“The nursing shortage obviously probably started before the pandemic but it has been (exacerbated) by the pandemic,” Roth told Bridge Michigan. “Nurses are getting out of the field. We have to do everything. We have to open up the floodgates to get them in. Not just because hospitals need them, but also our care facilities, our assisted-living facilities. We need more in the field and we’ve gotta push for it.”
Daniel Hurley, CEO of the Michigan Association of State Universities, which represents the state’s 15 public universities, said the way forward is collaboration between community colleges and four-year universities. He said if the state is serious about increasing its pool of trained nurses, then it should focus its attention on the Michigan Reconnect program, which allows people 25 and older to receive scholarship money to complete an associate degree or certification program.
Michigan Community College Association President Brandy Johnson countered that allowing community colleges the ability to offer bachelor of nursing degrees saves students money and transit time by allowing them to stay closer to home, including the ability to train in a local healthcare facility while working to finish their bachelor degree. Community colleges are simply more affordable, she said.
Each college and university’s prices differ.
Michigan State University, for example, costs roughly $14,914 in tuition and fees for a year of college for an in-state student, a figure that does not include room and board. At nearby Lansing Community College, estimated tuition and fees are $7,800 for in-state students or $4,300 a year if the student lives in an area that pays property tax to support the college.
“Yes, I am confident that it would be more affordable than at a four-year university,” Johnson said.
In 2012, the state legislature authorized community colleges to begin providing four-year bachelor degrees, but only in specific areas: cement technology, maritime technology, energy production technology and culinary arts. Nursing has come up for discussion before, but was never approved by the Legislature.
Six community colleges currently offer baccalaureate programs, according to the legislative analysis of the tax bills.
Hurley told BridgeMichigan it doesn’t make sense to offer these programs at community colleges when someone will have to foot the bill for more expensive degrees. That could lead to a rise in community college tuition, a rise in need for state appropriation or a rise in local taxes that the community college collects.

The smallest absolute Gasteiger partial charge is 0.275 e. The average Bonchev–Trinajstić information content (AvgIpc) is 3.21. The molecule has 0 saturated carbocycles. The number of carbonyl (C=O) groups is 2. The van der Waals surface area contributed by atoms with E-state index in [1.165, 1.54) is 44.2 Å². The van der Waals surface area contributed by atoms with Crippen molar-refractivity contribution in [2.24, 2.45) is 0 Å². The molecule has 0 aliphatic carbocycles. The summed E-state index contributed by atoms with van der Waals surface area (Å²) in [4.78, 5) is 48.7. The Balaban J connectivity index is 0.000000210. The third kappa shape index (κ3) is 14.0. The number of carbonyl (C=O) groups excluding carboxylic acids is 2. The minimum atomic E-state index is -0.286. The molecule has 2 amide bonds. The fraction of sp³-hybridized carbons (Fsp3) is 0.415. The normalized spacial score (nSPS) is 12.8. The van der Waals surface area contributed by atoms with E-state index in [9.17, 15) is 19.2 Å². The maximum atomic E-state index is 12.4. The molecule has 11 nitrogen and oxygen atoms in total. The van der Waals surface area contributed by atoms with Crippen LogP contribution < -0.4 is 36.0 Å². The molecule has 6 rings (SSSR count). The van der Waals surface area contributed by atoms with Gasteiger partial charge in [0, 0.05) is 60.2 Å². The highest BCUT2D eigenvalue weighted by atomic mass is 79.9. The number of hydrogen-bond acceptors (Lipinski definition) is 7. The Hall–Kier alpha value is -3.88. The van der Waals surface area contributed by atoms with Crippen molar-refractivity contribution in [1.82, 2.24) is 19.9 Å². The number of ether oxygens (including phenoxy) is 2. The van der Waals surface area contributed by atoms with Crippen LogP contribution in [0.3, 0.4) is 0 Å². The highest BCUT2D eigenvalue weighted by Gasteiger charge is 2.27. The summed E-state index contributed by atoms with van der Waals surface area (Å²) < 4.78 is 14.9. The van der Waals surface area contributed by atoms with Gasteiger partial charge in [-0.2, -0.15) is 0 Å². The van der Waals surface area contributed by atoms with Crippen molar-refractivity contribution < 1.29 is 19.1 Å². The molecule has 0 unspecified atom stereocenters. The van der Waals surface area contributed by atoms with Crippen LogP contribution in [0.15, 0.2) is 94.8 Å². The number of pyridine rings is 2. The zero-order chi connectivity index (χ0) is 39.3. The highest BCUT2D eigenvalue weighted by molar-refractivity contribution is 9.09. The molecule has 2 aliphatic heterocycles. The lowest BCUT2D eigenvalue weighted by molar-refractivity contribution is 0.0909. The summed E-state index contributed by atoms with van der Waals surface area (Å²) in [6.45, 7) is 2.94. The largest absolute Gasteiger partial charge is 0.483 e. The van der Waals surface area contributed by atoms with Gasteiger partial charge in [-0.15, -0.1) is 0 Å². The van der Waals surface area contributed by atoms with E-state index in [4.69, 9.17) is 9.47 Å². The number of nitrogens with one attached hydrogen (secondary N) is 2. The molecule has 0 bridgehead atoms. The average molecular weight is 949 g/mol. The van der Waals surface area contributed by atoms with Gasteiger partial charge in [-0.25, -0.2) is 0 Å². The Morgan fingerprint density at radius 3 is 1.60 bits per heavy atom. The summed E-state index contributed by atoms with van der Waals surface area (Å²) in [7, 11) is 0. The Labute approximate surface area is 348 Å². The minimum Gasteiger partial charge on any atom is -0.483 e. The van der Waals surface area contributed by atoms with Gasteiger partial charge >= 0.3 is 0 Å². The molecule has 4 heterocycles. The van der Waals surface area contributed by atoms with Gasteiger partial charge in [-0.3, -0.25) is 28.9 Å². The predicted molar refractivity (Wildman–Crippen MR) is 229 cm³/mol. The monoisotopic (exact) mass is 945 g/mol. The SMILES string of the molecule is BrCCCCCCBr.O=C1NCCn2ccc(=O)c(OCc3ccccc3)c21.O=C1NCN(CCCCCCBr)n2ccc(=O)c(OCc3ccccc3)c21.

Michigan Independent Colleges and Universities, which represents the state’s 25 private, nonprofit colleges and universities, has joined the public universities in opposing four-year nursing programs at community colleges. The group says offering these programs will not immediately address the nursing shortage, but would create duplication of services.
MICU President Robert LeFevre said healthcare facilities are facing more than just nursing shortages, and said community colleges can help contribute to reducing the shortages of other healthcare workers, such as lab technicians.
Johnson, of the community college group, said the nursing profession has changed and that individual community colleges would likely not build out a bachelor of nursing program unless there was high demand for the program in that area.
The head of the Michigan Nurses Association, the state’s largest union for registered nurses, said the narrative about nursing capacity in the state is misplaced.
“While the Michigan Nurses Association does not have a position on this legislation, we believe it’s important for legislators to be mindful of the false narrative that there is a shortage of licensed registered nurses in Michigan,” said Jamie Brown, a critical care nurse and president of the nursing association. “In reality, there is a shortage of nurses willing to work in the conditions hospitals have created over the years.
“Until conditions improve at the bedside — through solutions such as passing bipartisan legislation capping patient assignments and limiting mandatory overtime — nurses will continue to leave hospital care at high rates and avoid going into bedside care in the first place.”